OxyContin-maker Purdue Pharma and its owners, the Sackler family, offered a $10 billion to $12 billion deal to settle around 2,000 opioid lawsuits, according to a report by NBC News citing unnamed sources familiar with the matter.
Purdue and the Sacklers reportedly made the offer in a confidential meeting last week in Cleveland, where a federal judge has consolidated lawsuits claiming that Purdue and other drug makers ignited the opioid crisis by aggressively marketing their drugs while downplaying their addictiveness.
The claims largely come from states, cities, and counties. Lawyers for the plaintiffs and at least 10 state attorneys general were reportedly present at the meeting.
According to NBC’s sources, both Purdue and the Sacklers would contribute to the $10 billion to $12 billion settlement plan.
Purdue, which made more than $35 billion from OxyContin sales, would potentially contribute $7 billion to $8 billion. It would do so by first declaring Chapter 11 bankruptcy and then restructuring the company into a for-profit “public benefit trust” that would exist for at least 10 years. According to Purdue’s lawyers, the value of the trust would include $4 billion in drugs provided directly to the plaintiff cities, counties, and states. (Some of those drugs would be opioid-overdose rescue drugs.) The remaining $3 billion to $4 billion of Purdue’s share of the settlement would come from profits from drug sales.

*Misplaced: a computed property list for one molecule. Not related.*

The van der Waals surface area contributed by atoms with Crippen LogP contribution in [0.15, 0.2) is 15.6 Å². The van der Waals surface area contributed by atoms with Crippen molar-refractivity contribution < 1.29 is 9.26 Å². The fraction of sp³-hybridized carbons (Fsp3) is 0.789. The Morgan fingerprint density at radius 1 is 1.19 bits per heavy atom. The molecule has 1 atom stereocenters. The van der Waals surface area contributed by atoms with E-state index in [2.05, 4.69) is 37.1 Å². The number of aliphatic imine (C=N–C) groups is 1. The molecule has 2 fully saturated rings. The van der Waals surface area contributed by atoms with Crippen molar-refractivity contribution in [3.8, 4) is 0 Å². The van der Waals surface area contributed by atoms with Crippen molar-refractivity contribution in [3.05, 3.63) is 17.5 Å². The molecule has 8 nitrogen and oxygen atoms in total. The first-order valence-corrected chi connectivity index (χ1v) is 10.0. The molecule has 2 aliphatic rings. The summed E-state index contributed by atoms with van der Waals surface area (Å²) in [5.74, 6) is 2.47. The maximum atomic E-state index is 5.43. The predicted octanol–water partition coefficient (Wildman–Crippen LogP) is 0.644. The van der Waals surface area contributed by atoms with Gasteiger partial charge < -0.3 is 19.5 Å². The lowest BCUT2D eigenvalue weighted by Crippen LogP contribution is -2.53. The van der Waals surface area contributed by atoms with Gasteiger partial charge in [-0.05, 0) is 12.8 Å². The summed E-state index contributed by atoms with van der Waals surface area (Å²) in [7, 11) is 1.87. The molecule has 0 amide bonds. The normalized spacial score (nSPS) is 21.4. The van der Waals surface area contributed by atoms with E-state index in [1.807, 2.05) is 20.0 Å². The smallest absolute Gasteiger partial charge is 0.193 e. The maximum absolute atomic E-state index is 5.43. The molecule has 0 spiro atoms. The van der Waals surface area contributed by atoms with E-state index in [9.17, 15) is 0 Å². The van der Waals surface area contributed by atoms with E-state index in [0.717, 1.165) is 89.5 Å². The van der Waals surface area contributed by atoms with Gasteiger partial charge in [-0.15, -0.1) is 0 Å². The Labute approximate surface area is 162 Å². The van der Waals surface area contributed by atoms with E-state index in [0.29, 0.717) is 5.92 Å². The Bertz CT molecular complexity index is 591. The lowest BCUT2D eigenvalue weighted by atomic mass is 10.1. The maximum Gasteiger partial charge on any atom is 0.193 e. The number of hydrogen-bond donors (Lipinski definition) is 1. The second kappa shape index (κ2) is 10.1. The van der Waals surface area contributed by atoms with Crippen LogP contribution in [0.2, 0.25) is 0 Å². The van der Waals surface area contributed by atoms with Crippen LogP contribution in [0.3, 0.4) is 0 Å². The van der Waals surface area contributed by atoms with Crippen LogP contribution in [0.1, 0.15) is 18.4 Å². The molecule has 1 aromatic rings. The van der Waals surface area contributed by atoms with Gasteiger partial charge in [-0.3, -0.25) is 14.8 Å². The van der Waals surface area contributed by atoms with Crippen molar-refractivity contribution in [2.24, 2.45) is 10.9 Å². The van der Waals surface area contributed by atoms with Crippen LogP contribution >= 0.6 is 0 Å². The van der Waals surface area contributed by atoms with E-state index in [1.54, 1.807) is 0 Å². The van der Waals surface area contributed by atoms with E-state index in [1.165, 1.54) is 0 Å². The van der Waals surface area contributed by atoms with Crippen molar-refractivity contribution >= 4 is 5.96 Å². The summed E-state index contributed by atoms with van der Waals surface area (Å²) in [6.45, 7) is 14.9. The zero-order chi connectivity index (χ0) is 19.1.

For the Sackler’s part of the offered deal, the family reportedly said it would give up ownership of Purdue and pay out at least $3 billion and potentially up to $4.5 billion. The family, which has an estimated collective wealth of $13 billion, will get the money for the settlement by selling off its global pharmaceutical company, Mundipharma. The payout will depend on how much the family gets for the sale. If Mundipharma sells for more than $3 billion, the Sacklers could tack on as much as $1.5 billion more.
In last week’s meeting, lawyers for Purdue reportedly warned plaintiffs that, if they did not take the offered deal, the company would declare bankruptcy anyway. Any other settlements or payouts amid a standard liquidation process, the lawyers said, would be considerably smaller.
Though Purdue is not confirming the reported figures of the settlement, the company confirmed that it’s trying to work out a global settlement.
In a statement to NBC News, Purdue said:
While Purdue Pharma is prepared to defend itself vigorously in the opioid litigation, the company has made clear that it sees little good coming from years of wasteful litigation and appeals.
The people and communities affected by the opioid crisis need help now. Purdue believes a constructive global resolution is the best path forward, and the company is actively working with the state attorneys general and other plaintiffs to achieve this outcome.
According to the Department of Health and Human Services, 130 people die every day in the US from opioid-related drug overdoses. A 2017 report by the White House Council of Economic Advisers estimated that the crisis had cost the country $504 billion in 2015.